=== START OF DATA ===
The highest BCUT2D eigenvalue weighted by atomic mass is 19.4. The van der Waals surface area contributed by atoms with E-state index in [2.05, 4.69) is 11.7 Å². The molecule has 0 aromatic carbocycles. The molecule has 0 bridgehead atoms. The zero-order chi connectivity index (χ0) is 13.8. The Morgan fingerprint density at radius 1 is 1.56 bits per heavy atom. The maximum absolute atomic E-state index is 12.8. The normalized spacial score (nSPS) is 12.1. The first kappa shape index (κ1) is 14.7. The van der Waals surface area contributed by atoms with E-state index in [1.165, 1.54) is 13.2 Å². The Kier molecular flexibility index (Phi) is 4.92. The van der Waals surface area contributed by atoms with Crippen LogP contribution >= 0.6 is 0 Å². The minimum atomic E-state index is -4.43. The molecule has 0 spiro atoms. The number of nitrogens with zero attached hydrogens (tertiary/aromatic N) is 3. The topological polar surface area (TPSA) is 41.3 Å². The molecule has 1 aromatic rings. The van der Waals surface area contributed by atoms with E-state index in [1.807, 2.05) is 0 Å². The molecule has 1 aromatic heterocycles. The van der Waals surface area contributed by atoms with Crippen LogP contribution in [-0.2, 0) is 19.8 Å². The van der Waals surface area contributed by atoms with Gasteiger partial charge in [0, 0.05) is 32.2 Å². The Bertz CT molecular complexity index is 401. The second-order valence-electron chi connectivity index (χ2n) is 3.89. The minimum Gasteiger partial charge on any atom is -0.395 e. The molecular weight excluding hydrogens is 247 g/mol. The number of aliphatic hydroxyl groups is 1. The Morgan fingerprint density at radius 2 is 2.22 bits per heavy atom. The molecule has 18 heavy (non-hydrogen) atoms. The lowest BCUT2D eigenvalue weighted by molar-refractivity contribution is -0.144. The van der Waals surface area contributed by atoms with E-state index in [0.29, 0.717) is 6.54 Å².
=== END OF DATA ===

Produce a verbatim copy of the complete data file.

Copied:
The highest BCUT2D eigenvalue weighted by atomic mass is 19.4. The van der Waals surface area contributed by atoms with E-state index in [2.05, 4.69) is 11.7 Å². The molecule has 0 aromatic carbocycles. The molecule has 0 bridgehead atoms. The zero-order chi connectivity index (χ0) is 13.8. The Morgan fingerprint density at radius 1 is 1.56 bits per heavy atom. The maximum absolute atomic E-state index is 12.8. The normalized spacial score (nSPS) is 12.1. The first kappa shape index (κ1) is 14.7. The van der Waals surface area contributed by atoms with E-state index in [1.165, 1.54) is 13.2 Å². The Kier molecular flexibility index (Phi) is 4.92. The van der Waals surface area contributed by atoms with Crippen LogP contribution >= 0.6 is 0 Å². The minimum atomic E-state index is -4.43. The molecule has 0 spiro atoms. The number of nitrogens with zero attached hydrogens (tertiary/aromatic N) is 3. The topological polar surface area (TPSA) is 41.3 Å². The molecule has 1 aromatic rings. The van der Waals surface area contributed by atoms with E-state index in [1.807, 2.05) is 0 Å². The molecule has 1 aromatic heterocycles. The van der Waals surface area contributed by atoms with Crippen LogP contribution in [-0.2, 0) is 19.8 Å². The van der Waals surface area contributed by atoms with Gasteiger partial charge in [0, 0.05) is 32.2 Å². The Bertz CT molecular complexity index is 401. The second-order valence-electron chi connectivity index (χ2n) is 3.89. The minimum Gasteiger partial charge on any atom is -0.395 e. The molecular weight excluding hydrogens is 247 g/mol. The number of aliphatic hydroxyl groups is 1. The Morgan fingerprint density at radius 2 is 2.22 bits per heavy atom. The molecule has 18 heavy (non-hydrogen) atoms. The lowest BCUT2D eigenvalue weighted by molar-refractivity contribution is -0.144. The van der Waals surface area contributed by atoms with E-state index in [0.29, 0.717) is 6.54 Å².